International lessons for personalised medicine

By Philippa Brice

12 March 2021

Blog

The benefits of personalised medicine are increasingly recognised around the world, enabled by advances in our ability to obtain and analyse information from genomic and other biomarkers and combine this with other medical information.

Personalised medicine can affect many different aspects of healthcare, including the personalisation of risk prediction and disease prevention. Main areas of current benefit are in rare diseases, cancer and pharmacogenomics, a term that refers to genetic influences on variability of drug response.

Unpacking different drug responses

Medicines are integral to treating disease, but two people with the same condition may respond very differently to the same medicine. There are many reasons for this, with which health professionals are well acquainted. Doctors and pharmacists are skilled in adjusting for age, sex, body mass, interactions with other drugs a patient may be taking, other medical conditions the patient may have, lifestyles, and so on.

Another influence is pharmacogenomic variation: the impact of genetic factors that control how the body processes (metabolises) different drugs.

Some people respond better to a given drug or dosage than others. Some may metabolise a drug so fast that a normal dose has little or no effect, whilst others may be so slow to break the same drug down that they are exceptionally sensitive to the effects it causes. For these people a normal dose would be harmful. Between a quarter and a half of observed variation in drug response may be the result of genetics.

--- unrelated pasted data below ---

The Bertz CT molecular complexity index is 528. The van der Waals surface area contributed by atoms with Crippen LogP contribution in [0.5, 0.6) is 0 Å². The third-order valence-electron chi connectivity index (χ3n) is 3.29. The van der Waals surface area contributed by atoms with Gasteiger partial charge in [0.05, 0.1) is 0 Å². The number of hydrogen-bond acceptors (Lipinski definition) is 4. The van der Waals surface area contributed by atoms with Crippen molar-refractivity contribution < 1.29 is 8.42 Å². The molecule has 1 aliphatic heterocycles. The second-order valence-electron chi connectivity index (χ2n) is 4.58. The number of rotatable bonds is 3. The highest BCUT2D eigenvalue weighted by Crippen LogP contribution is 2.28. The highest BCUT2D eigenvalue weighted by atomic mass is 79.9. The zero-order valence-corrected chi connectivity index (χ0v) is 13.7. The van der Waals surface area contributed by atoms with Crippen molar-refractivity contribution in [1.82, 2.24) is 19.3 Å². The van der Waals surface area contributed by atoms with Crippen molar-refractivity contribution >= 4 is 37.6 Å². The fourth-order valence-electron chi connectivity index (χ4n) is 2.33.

The cost of failure

Adverse drug reactions (ADRs) are a huge, but largely invisible, problem in healthcare. At worst, they kill people. More commonly, a patient may receive a drug that doesn’t work for them, wasting time and money until this becomes apparent and an alternative drug is prescribed.

In the UK alone, over 6% of hospital admissions are caused by ADRs, at an estimated cost of approaching £500 million; in the US, the corresponding figure is around $2 billion. These figures don’t take into account the additional economic impact of ineffective medications, or of mild side-effects. Or the human cost on top of that.

We definitely need to do better with our drug use. Efforts to make the most of increasing capacity to test for known pharmacogenetic variants, could offer health and - depending on the cost of testing - economic benefits.

The UK is actively engaged in such efforts, and in gathering evidence to determine whether all citizens should have a ‘pharmacogenomic profile’ attached to their medical records, as set out in the 2020 National Genomic Healthcare Strategy.

A question of variation

One current limitation to using genomics for healthcare is the lack of population diversity in the data used to understand genomic variation and develop useful tests. Existing databases are drawn predominantly from European and North American populations and may not reflect the genomics of other populations so well.